I catch myself talking to her about things I'd never talked to anyone about before.  Hell, even my counselor took nearly a year to come as far as my friend has already gotten.  It's called growth; on my part for sure, possibly on her part, too.

I came home from work today, and I couldn't handle the aloneness -- it always seems to reap loneliness, Left Side's and Right Side's favorite dinner.  I decided to "nap it off."  A few people I know do that, and it seems to work for them, so why not?

No.

It made it worse.  I couldn't stop the past and future arguments between Left Side and Right Side, incessant reminders that I had always been worthless, and that I would always amount to nothing!

I sat up.  I had to do something.  

"Clean the dishes."

Ring, my phone called out.

"Hello?" I asked, trying to sound "normal."

It was HW.  She called just to say "Hi."

People do that?  I don't know, I guess so -- but whether or not that's "normal," I was so glad she did.  After a brief conversation about nothing in particular, I was up at her place, with her and her awesome family.

And laughter ensued.

And peace flowed.

And serenity followed.

My daily reprieve.  I didn't search for it.  I just saw it.

We don't have to search for it, we just have to see it.  It's already here!  Just see it.  Hear it.  Feel it.  It will find us, and ZJ has always assured me that positivity will reap positivity.  Prayer and meditation at it's finest -- but I'll save that for another blog.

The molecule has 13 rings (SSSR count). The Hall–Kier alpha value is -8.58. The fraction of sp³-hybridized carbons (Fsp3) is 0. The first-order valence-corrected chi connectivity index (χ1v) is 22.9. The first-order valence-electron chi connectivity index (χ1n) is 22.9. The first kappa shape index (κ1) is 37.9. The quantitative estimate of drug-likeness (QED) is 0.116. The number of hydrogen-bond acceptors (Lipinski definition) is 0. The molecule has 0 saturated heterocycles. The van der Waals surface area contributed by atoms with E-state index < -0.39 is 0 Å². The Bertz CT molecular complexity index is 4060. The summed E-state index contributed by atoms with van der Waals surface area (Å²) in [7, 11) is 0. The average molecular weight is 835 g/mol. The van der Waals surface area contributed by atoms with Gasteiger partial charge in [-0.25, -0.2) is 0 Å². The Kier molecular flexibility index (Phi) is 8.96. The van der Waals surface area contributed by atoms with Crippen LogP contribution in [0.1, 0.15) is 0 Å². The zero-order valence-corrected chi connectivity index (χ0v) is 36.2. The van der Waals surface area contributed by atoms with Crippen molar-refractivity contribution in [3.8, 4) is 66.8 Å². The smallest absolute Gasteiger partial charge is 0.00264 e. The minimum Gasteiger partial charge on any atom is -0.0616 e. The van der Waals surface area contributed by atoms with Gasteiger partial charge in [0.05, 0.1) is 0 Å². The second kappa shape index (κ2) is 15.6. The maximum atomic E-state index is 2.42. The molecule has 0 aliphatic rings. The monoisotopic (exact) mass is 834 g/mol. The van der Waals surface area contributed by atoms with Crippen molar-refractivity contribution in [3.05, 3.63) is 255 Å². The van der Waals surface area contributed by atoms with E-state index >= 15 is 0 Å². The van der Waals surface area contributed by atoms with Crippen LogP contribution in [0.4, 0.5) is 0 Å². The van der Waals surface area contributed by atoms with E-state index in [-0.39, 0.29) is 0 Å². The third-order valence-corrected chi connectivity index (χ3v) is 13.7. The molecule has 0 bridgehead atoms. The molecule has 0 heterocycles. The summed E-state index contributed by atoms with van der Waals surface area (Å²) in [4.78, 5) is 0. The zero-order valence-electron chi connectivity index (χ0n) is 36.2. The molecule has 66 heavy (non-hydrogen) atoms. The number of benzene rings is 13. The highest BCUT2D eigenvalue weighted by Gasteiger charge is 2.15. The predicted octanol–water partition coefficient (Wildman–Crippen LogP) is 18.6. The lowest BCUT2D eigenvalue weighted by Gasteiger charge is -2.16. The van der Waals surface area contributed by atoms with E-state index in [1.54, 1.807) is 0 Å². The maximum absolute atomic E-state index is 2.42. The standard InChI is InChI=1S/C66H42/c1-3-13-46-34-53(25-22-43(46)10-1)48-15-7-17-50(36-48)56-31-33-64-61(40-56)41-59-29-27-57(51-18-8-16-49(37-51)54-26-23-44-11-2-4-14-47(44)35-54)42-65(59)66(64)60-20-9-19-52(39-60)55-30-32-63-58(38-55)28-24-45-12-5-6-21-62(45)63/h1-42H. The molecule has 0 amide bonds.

<sigh>

Meanwhile, I approached my bloggers about doing a podcast quite some time back.  Tami Harper Winn reminded me of this just a week or so ago.  We're getting pretty serious about doing it now.  I unpacked some of my equipment, dusted it off, sneezed a few times, then wiped off the sneezes, and came up with this silly, little piece.

Enjoy.

(Please note, this is NOT a real podcast, it is just me needing some practice, so I threw together a couple of my character voices and created a spoof-podcast, just to touch back up on some software.  By the way, the voices are really my voice, unaltered by any software or post production processes.)

Namasté

 

Drunkless Life

P.S.
WYSIWYG:
What You See Is What You Get

 

Be Positive. Be Compassionate. Be Love. Be Spiritual. Be Life. Just BE.

Drunkless does not intended to diagnose, treat, or resolve any alcoholic or addiction condition in any way, shape or form.  Drunkless deals primarily with chemical addictions and aims to share the experience, strength, and hope of our bloggers, podcasters, and associated guests and visitors.  Though we recognize and realize that there are many forms of addiction and mental disorders, we are not experienced nor educated in ways where we can advise or give feedback on many of them.  As such, it is up to our visitors to discern the differences and to take appropriate action to seek help for themselves or loved ones.  However, we do hope to provide a glimpse into the correlation between some of them and hopefully allow someone a "one-up" on getting help before it becomes life threatening -- after all, that is our goal -- to provide hope where we can, and possibly save a life.